Teacher Review of Robert Louis Stevenson's Treasure Island
written by: Trent Lorcher
• edited by: Wendy Finn
• updated: 2/17/2012
Long John Silver, despite being a ruthless murdering pirate, gained much success with his fast food fish restaurants. Many forget where he got his start: in the pages of Robert Louis Stevenson's Treasure Island. Is this book right for your class?
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Before teaching the novel, refresh your memory on some of literature's most famous characters.
Jim Hawkins, Billy Bones, Captain Smollet, Black Dog, Squire Trelawny, and the unforgettable Long John Silver--Robert Louis Stevenson created some of literature's most memorable characters with these island inhabitants and treasure seeking buccanneers.
The novel begins with Billy Bones consuming copious amounts of alcohol while on the lookout for a one-legged man. Soon after, Bones receives the black spot from Black Dog (who has not rock-n-rolled for a long time), which as all pirates know, is a death summons. Luckily for Bones, he had a stroke and died before the infamous Long John Silver could kill him. That's when our protagonist Jim Hawkins gets tangled up in this whole treasure mess. As Bones lay dead, Jim grabs a key and a map from the dead body. Bedlam ensues.
As a child I believed this happened all the time on islands. In my twenties, I sailed to the Caribbean dressed as a pirate. Ninety-nine percent thought I was a dork. The other one percent thought I was a pirate and beat me senseless. I removed the pirate clothes, cursed Robert Louis Stevenson, and enjoyed my stay in the Dominican Republic anyway.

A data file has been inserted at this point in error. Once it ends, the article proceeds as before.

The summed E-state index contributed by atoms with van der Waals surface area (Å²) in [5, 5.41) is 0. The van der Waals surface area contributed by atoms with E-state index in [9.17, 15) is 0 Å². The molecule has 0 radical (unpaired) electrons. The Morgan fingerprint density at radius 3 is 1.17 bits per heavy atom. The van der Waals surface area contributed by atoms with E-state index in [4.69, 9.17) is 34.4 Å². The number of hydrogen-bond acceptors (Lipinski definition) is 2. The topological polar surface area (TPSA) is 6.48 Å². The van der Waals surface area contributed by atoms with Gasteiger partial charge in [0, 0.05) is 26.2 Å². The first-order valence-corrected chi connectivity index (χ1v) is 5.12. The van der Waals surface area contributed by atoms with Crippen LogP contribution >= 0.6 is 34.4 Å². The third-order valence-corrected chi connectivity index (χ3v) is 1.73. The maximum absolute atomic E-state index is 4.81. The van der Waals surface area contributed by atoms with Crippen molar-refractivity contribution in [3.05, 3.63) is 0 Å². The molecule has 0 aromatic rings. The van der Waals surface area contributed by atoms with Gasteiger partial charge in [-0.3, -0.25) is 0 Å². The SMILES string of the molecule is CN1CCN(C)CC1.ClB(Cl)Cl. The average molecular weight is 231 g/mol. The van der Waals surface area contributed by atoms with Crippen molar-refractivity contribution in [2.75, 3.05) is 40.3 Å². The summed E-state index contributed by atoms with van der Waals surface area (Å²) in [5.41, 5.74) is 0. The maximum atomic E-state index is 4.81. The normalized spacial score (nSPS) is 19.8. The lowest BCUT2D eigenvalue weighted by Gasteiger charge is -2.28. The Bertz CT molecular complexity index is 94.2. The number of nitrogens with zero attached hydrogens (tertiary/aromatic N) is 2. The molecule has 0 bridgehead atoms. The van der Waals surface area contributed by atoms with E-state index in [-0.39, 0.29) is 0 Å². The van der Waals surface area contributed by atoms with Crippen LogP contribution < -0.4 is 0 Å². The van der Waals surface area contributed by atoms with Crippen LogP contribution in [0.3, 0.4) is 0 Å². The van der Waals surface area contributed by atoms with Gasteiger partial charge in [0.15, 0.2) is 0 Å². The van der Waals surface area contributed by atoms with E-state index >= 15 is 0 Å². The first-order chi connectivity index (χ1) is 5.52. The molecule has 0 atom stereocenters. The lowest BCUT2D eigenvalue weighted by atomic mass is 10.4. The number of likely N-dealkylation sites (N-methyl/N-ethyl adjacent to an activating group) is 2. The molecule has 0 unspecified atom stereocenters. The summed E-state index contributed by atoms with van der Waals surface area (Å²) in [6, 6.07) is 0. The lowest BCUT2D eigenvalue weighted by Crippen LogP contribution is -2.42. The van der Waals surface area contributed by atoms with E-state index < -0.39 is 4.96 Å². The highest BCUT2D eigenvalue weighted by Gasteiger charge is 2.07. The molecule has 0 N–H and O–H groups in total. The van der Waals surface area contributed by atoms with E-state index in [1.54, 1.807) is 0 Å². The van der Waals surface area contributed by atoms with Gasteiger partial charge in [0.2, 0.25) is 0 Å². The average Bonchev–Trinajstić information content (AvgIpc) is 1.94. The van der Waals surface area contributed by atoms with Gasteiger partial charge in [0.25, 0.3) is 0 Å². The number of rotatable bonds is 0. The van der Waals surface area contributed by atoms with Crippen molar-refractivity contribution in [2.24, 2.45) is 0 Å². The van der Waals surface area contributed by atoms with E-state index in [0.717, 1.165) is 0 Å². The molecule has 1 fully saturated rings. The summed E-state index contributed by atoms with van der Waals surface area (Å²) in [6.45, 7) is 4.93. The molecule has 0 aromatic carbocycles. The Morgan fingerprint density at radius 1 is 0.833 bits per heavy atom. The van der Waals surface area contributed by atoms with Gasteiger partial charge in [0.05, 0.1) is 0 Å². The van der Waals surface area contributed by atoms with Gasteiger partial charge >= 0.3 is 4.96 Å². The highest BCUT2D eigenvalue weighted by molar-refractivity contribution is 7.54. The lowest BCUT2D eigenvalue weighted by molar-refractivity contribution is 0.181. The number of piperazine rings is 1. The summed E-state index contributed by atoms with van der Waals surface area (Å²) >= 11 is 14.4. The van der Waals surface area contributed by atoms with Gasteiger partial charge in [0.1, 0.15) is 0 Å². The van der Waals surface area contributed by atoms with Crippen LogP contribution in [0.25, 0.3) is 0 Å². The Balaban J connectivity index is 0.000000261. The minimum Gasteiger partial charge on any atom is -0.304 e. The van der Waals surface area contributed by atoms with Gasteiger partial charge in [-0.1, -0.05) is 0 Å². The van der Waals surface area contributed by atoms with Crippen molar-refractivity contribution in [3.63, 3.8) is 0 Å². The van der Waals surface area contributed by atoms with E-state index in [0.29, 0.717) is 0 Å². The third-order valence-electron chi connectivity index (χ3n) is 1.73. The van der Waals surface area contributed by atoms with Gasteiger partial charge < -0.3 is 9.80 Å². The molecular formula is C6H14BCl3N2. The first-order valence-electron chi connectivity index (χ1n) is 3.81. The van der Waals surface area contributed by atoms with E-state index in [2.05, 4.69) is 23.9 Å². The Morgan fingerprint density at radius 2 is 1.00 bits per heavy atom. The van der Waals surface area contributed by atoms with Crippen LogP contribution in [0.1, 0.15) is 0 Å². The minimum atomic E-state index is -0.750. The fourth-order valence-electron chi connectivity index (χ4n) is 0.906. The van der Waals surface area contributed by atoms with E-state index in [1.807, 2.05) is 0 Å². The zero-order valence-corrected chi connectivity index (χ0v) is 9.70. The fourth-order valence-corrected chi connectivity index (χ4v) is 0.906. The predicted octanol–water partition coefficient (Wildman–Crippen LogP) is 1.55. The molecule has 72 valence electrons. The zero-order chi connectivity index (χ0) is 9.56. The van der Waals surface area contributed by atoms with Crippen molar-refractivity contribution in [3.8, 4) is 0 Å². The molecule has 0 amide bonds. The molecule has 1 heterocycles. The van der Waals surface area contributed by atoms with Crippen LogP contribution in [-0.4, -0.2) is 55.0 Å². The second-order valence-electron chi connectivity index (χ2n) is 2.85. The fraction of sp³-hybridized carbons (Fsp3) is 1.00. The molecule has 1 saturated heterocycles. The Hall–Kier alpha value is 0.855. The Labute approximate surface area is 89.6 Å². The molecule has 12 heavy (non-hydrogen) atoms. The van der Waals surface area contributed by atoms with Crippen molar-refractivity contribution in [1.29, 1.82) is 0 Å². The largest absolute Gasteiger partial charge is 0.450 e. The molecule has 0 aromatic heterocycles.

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When teaching the novel you must address its literary merit and its use of literary elements. The following elements of literature make for educational discussions:
Suspense: Stevenson uses foreshadowing, pacing, and dangerous action to create a memorable adventure tale. Adapt this teaching suspense lesson plan for best results.
Conflict: What happens when pirates run into doctors and bar owners? In real life, I'm guessing the doctor gets slashed to death, not the case in Treasure Island.
Plot: In a generation of phones with TV's on them, any story that takes more than 3-pages to develop requires plot explication.
Characterization: How was Stevenson able to create such memorable characters? Use this interviewing characters lesson plan. Adapt it and make it a part of your Treasure Island lesson plans.
Elements of Adventure: Treasure Island remains a benchmark for adventure stories. Pirates of the Caribbean uses many of these same elements.
Coming of Age Novel: The novel's protagonist matures as the novel progresses.
Other topics worthy of discussion include:
Pirate History: Not withstanding recent pirate attacks off the coast of Somalia, students find the whole concept silly. However, pirates posed a huge threat to sailors during the time period in question.
Money: Have fun with this one. Discuss greed. Discuss how much more money the pirates could have made by investing their treasure instead of burying it under a rock (unless of course they invested it in real estate or equities in 2008).
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Here's the problem with Robert Louis Stevenson's Treasure Island in high school. It's a book about pirates written in an elevated style. Kids mature enough to understand Stevenson's style aren't interested in pirates (unless they're played by Johnny Depp or that other long-haired guy who played Legolas in Lord of the RIngs). Students who find pirates fascinating are probably too busy playing Dungeons and Dragons or video games to take the time to read it.
Sorry, Treasure Island. I enjoyed reading you, but high school kids don't.